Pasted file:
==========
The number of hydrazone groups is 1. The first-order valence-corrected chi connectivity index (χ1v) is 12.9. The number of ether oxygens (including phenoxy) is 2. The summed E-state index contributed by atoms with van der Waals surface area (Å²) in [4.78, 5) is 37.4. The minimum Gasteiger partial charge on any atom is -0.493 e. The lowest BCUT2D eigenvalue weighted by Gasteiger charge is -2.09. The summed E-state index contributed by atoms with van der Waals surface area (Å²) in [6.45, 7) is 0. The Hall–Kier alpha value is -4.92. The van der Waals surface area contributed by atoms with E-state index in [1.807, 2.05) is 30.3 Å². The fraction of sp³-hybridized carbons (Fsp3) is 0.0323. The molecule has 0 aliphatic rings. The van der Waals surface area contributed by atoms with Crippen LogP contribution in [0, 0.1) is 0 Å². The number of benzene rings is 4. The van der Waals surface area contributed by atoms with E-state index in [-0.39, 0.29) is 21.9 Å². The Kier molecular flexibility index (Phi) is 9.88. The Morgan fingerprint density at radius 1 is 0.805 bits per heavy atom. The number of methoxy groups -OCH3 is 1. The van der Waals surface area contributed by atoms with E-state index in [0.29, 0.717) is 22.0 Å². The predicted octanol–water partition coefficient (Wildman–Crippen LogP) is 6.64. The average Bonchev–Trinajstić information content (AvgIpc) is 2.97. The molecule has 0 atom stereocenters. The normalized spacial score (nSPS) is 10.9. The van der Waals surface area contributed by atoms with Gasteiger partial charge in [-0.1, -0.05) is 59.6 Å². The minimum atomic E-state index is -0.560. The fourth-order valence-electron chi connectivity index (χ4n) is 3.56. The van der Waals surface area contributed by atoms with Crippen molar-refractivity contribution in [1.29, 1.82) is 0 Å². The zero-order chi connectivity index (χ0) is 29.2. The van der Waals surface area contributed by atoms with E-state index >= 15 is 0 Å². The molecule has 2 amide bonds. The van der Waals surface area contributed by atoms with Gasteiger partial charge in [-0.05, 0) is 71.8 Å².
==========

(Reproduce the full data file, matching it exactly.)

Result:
The number of hydrazone groups is 1. The first-order valence-corrected chi connectivity index (χ1v) is 12.9. The number of ether oxygens (including phenoxy) is 2. The summed E-state index contributed by atoms with van der Waals surface area (Å²) in [4.78, 5) is 37.4. The minimum Gasteiger partial charge on any atom is -0.493 e. The lowest BCUT2D eigenvalue weighted by Gasteiger charge is -2.09. The summed E-state index contributed by atoms with van der Waals surface area (Å²) in [6.45, 7) is 0. The Hall–Kier alpha value is -4.92. The van der Waals surface area contributed by atoms with E-state index in [1.807, 2.05) is 30.3 Å². The fraction of sp³-hybridized carbons (Fsp3) is 0.0323. The molecule has 0 aliphatic rings. The van der Waals surface area contributed by atoms with Crippen LogP contribution in [0, 0.1) is 0 Å². The number of benzene rings is 4. The van der Waals surface area contributed by atoms with E-state index in [-0.39, 0.29) is 21.9 Å². The Kier molecular flexibility index (Phi) is 9.88. The Morgan fingerprint density at radius 1 is 0.805 bits per heavy atom. The number of methoxy groups -OCH3 is 1. The van der Waals surface area contributed by atoms with E-state index in [0.29, 0.717) is 22.0 Å². The predicted octanol–water partition coefficient (Wildman–Crippen LogP) is 6.64. The average Bonchev–Trinajstić information content (AvgIpc) is 2.97. The molecule has 0 atom stereocenters. The normalized spacial score (nSPS) is 10.9. The van der Waals surface area contributed by atoms with Gasteiger partial charge in [-0.1, -0.05) is 59.6 Å². The minimum atomic E-state index is -0.560. The fourth-order valence-electron chi connectivity index (χ4n) is 3.56. The van der Waals surface area contributed by atoms with Crippen molar-refractivity contribution in [1.29, 1.82) is 0 Å². The zero-order chi connectivity index (χ0) is 29.2. The van der Waals surface area contributed by atoms with E-state index >= 15 is 0 Å². The molecule has 2 amide bonds. The van der Waals surface area contributed by atoms with Gasteiger partial charge in [-0.05, 0) is 71.8 Å².